Bored at Work or in Life? Wake Up Your Curiosity!

I woke up this morning to CBC’s Metro Morning as I always do – and Andy Barrie was sharing a quote from Dorothy Parker: “The cure for boredom is curiosity. There is no cure for curiosity.”

Well, I couldn’t agree more! Curiosity is one of my top Via Signature Strengths (you can do a free online assessment to find out yours).  Exercising your curiosity is a great way to keep work and life interesting. Most of us were born with a natural sense of curiosity….. think of all the questions you used to ask as a kid…..and if you have children, you’ll appreciate this level of curiosity even more. 

But something happens along the way to and in ‘adulthood’ – some of us fall asleep at the wheel and over time some of that curiosity muscle atrophies.  Which can lead to boredom (which is a very bad word in my books).

The good news is you can wake up your curiosity! Here are a few questions to get you going – followed by some curiosity quotes that I thought were inspiring:

Questions:

  • What are you curious about today? How can you engage that curiosity further?
  • What in your life and work inspires a sense of wonder?  
  • What used to inspire your curiosity and wonder? What if you woke up those passions again?
  • What questions are you needing to ask yourself that you haven’t asked in a long time?
  • Sometimes old questions become new again as our life/work experience evolves — some of my faves are simply: What is it to love your work and life? What conditions must be present for that fulfillment? What of my core values are being honoured – where do I need to ramp them up? Notice how the question remains but the answers could change over time…..

Worth Repeating: Quotables….

  • The important thing is not to stop questioning. Curiosity has its own reason for existing.  (Albert Einstein)
  • I have no special talents. I am only passionately curious. (Albert Einstein)
  • Millions saw the apple fall, but Newton asked why. (Bernard Mannes Baruch)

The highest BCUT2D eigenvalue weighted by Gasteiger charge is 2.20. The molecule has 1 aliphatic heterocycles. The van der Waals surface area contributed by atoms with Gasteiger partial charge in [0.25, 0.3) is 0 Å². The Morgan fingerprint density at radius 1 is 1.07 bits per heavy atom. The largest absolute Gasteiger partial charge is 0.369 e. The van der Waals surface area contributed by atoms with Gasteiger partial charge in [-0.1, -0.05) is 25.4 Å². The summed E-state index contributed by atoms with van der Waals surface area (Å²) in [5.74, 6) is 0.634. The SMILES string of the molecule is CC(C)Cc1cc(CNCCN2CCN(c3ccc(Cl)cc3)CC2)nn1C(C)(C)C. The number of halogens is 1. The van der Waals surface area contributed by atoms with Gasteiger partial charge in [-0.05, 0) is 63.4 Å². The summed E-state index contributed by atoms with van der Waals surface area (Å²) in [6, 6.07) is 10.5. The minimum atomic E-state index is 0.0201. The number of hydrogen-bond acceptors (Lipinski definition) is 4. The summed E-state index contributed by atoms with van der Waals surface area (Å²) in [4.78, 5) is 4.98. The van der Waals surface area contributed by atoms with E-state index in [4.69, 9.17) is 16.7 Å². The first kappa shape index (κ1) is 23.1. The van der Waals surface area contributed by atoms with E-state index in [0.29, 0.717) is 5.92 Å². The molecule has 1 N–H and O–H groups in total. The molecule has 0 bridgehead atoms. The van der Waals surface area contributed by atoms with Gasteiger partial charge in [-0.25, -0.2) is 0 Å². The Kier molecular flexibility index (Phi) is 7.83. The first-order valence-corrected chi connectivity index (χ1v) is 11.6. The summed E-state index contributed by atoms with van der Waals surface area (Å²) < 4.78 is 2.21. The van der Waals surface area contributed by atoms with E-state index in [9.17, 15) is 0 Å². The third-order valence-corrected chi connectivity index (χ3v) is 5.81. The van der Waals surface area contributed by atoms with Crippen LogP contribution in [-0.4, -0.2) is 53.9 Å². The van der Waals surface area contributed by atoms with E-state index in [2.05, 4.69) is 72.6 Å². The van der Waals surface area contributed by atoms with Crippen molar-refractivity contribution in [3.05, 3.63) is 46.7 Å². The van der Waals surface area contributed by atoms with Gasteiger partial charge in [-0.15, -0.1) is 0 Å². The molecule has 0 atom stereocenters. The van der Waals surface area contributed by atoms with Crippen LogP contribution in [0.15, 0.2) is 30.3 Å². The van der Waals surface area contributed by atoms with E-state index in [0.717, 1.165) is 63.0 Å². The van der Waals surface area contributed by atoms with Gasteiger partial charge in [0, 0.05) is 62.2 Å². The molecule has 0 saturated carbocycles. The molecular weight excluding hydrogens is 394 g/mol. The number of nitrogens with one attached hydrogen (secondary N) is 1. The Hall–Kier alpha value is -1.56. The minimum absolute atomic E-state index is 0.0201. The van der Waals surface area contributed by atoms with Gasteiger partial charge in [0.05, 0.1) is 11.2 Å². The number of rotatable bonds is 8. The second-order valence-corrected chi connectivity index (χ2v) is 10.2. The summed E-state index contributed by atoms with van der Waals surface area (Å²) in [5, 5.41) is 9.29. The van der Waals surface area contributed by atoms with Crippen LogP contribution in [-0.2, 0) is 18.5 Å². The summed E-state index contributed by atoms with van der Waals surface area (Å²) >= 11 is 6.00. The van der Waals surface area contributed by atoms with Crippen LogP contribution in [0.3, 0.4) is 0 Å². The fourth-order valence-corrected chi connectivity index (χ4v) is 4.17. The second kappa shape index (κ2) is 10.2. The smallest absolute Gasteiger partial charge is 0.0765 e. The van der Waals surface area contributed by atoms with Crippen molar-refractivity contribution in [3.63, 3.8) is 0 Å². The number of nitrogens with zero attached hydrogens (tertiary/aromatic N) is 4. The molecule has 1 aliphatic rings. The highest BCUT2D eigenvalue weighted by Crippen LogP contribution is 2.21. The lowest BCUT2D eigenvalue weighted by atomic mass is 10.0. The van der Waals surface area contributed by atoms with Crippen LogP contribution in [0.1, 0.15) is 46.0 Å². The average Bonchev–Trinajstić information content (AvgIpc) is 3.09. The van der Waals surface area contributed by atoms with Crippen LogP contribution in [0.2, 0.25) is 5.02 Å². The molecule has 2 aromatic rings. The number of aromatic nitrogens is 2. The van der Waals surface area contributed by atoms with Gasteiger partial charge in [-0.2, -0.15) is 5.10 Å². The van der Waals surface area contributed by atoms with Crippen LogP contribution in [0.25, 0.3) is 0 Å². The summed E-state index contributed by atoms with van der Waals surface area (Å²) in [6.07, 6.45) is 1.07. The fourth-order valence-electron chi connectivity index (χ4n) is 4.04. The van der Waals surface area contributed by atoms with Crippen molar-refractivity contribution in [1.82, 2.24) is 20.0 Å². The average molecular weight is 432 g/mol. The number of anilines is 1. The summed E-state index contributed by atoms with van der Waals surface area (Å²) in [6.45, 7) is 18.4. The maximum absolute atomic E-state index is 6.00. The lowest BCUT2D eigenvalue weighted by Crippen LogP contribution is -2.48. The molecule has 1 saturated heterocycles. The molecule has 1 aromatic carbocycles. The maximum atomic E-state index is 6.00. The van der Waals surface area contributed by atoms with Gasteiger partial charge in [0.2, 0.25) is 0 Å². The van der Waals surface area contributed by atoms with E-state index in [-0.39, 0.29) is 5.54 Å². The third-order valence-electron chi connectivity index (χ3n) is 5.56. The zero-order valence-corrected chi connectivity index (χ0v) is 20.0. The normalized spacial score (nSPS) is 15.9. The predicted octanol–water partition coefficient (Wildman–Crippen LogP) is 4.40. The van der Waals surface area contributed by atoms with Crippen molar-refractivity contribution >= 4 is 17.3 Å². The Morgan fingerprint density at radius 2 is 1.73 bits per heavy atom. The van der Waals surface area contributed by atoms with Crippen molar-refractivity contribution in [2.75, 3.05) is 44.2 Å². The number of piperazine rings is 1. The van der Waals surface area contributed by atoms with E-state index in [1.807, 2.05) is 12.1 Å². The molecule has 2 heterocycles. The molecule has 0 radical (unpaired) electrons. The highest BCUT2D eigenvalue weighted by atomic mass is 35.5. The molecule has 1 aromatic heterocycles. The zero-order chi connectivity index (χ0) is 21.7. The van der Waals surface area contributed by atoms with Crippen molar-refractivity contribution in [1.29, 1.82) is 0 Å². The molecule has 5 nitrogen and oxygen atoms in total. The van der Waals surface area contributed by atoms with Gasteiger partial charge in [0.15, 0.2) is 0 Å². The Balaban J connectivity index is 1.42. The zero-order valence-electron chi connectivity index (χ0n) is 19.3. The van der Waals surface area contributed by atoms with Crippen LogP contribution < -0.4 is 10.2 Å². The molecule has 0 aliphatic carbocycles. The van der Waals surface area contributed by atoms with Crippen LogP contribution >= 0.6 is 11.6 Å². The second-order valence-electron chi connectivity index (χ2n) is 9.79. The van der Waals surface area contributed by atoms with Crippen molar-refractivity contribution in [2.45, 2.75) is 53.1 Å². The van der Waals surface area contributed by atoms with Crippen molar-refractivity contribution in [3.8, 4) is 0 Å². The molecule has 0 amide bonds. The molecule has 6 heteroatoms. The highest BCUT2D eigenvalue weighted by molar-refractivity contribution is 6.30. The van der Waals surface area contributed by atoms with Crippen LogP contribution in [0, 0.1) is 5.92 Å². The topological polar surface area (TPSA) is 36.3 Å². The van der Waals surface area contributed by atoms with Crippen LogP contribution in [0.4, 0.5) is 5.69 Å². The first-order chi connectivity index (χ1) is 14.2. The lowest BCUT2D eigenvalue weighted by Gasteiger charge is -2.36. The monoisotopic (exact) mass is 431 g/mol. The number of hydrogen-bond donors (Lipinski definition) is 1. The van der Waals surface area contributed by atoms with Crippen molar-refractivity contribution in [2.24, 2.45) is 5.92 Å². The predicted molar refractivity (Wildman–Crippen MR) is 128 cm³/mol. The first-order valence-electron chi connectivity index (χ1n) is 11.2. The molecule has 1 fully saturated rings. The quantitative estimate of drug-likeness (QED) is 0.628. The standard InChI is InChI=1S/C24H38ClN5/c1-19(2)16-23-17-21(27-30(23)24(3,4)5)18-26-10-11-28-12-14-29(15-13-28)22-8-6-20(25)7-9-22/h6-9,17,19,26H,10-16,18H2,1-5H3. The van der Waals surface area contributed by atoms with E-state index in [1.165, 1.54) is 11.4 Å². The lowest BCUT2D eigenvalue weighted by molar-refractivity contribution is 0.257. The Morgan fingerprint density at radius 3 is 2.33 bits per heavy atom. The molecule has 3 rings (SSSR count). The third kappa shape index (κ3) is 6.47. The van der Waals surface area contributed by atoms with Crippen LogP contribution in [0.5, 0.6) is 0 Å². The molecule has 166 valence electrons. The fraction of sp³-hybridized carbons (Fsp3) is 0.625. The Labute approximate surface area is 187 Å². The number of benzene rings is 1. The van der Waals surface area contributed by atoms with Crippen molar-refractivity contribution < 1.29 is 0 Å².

• Curiosity about life in all of its aspects, I think is still the secret of great creative people. (Leo Burnett)
  • We keep moving forward, opening up new doors, and doing new things, because we’re curious and curiosity keeps leading us down new paths. (Walt Disney)
  • One of the secrets of life is to keep our intellecutal curiosity acute. (William Lyon Phelps.
  • There are no foolish questions, and no man becomes a fool until he has stopped asking questions. (Charles Proteus Steinmetz).

So, with Monday morning only three days away and a brand new week ahead of you – I invite you to get curious this week and bring this to your work and life. Then see what happens.

 As always – I’m hugely CURIOUS to hear what you have to say. Bring it on!

Eileen

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2 Responses to “Bored at Work or in Life? Wake Up Your Curiosity!”

  1. Gary Schlee Says:

    Eileen, I’m curious. Do you have any examples or pragmatic questions a person might ask to kick-start the curiosity process? Let’s say I’m out for a walk. What might I be looking for to exercise my curiosity? Any tips?

    By the way, congrats on your content-rich blog. Of course, you’re a veteran at this. I didn’t start my blog until the day following your launch on January 2!

  2. Eileen Chadnick Says:

    Thanks for this Gary and great questions.

    I think the questions and curiosity starters would depend on the individual (their passions, interests, etc.) but here are a couple examples that speak to your suggestion (e.g. when out on a walk).

    -When walking, so often we go about it in a ‘mindless’ fashion….kind of stuck in our heads, deep in our thoughts….but not paying attention to our environment. In a sense we walk but miss out on the fuller experience.

    I walk a lot and run. In the last few years I have been paying more attention to the environment (e.g. nature). I have a ravine nearby and have been paying attention and noticing incredible sights: stunning birds, the progression of blooming plants and their unique ways of growing, etc.

    I never realized I had an appreciation for nature until the last couple years as I developed this ability to notice and appreciate.

    As a result, more and more seems to show up in my path. Rabbits, squirrels, interesting birds, cool plants, etc. I don’t think there’s suddenly more ‘nature’ — but suddenly I’m seeing these beauties. Before, I used to run and be in my ‘head’ and I’d miss the whole show!

    My walks and runs are now so much more interesting. They are now ‘treats’ vs. something I should do (for fitness, etc.).

    Another example:

    Last summer I was walking by a busy corner near my house and passed a bus stop.There were a lot of people waiting….talking…or just waiting.

    I heard a noise above and literally just a few feet from all these people were two trees filled with what seemed like hundreds of birds! They were chattering and yattering (hence the sound). Then all of a sudden they stopped. Dead silence. Then started again. It was this amazing community and chorus of birds and they were invisible to everyone else. It was a spectaculr sight and YET NO ONE ELSE SEEMED TO NOTICE. It’s as if I had my own show.

    Morale of the story: it’s amazing what will show up when we pay attention. The most ordinary tasks and routines can be much richer if we ramp up the ‘wonder’ factor and just start to pay more attention; be in the moment, etc.

    The same can be applied in many more situations – including our worklife.

    Gary – thanks for asking…because your question called up a nice memory for me. I hope you stay in touch.

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